Kentucky has an anti-bullying law on the books. It’s been there since 2008, but the ACLU, Kentucky Fairness Campaign, and Democrat legislators decided it needed to be enhanced this year. Therefore, on March 13, Kentucky Rep. Mary Lou Marzian (D-Louisville) and her associates on the House Education Committee, pressed for new anti-bullying legislation to be passed out of committee for a vote on the House floor.
Yet the bill, H.B. 336, met stiff opposition within the committee due to the fact that it was seen not simply as a piece of enhanced anti-bullying legislation, but as another step along the way in the implementation of the homosexual agenda.
As House Education Committee member Rep. Ben Waide (R-Madisonville) argued: “This bill is just an attempt to achieve equality by making some people more equal than others." He rightly recognized that H.B. 336 was not really about anti-bullying, but about “about gay rights in [KY] schools.”
H.B. 336 would have required schools to have a code of conduct that banned “bullying and harassment motivated by a student’s race, religion, sexual orientation, gender identity or learning disabilities.” But The Family Foundation of Kentucky wisely demonstrated to lawmakers how such language proves the bill is about protecting some children over others, instead of protecting all children all the time.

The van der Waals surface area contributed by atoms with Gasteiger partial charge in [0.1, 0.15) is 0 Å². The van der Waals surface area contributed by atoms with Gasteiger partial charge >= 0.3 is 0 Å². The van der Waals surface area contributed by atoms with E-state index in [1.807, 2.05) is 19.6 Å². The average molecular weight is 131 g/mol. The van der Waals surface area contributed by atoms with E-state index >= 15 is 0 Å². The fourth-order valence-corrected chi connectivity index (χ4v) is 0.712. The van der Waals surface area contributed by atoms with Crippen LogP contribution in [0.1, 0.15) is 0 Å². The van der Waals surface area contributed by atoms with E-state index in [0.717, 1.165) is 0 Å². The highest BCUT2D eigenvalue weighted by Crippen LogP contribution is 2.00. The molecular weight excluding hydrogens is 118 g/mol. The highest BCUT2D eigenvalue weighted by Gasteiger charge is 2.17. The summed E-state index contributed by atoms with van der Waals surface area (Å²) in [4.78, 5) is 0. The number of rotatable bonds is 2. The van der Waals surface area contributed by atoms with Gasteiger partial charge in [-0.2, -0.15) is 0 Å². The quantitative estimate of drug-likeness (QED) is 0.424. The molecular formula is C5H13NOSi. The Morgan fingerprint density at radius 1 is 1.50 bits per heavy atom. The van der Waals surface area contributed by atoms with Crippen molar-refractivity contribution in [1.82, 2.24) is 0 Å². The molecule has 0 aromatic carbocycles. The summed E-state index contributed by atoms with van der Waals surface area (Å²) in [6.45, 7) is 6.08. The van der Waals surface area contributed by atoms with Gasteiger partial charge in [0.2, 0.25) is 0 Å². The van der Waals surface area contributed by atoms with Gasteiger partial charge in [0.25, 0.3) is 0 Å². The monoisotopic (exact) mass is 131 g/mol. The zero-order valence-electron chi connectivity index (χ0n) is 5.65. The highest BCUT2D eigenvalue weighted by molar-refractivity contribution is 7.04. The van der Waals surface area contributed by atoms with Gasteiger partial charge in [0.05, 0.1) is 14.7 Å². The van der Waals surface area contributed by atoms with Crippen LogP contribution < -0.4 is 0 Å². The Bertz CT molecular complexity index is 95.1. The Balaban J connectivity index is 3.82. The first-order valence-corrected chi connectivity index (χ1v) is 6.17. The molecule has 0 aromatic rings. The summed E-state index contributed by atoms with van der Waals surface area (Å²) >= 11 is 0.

As The Family Foundation of Kentucky spokesman Martin Cothran said, “We believe that everyone should be protected at school, and we think that unless school safety laws apply to everyone, no matter who they are and why the bullying was done, they create second-class citizens in the law.”
A bill needs 15 votes to make it out of the 29-member House Education Committee, but H.B. 336 only received 13 in favor.
Ironically, after the vote was announced, Kentucky Fairness Campaign Director Chris Hartman resorted to bullying those who had opposed the anti-bullying legislation.
According to Louisville’s Courier Journal, Hartman “became verbally and physically abusive toward Andrew Walker, a policy analyst for The Family Foundation of Kentucky, who had lobbied against the bill.” As a result, The Family Foundation of Kentucky has called on the Fairness Campaign to issue a public apology for the behavior of Hartman.
Foundation spokesman Cothran added: “If you are really opposed to bullying, the last thing you probably want to do is engage in it in plain sight after a meeting in which a bill prohibiting it was just discussed.”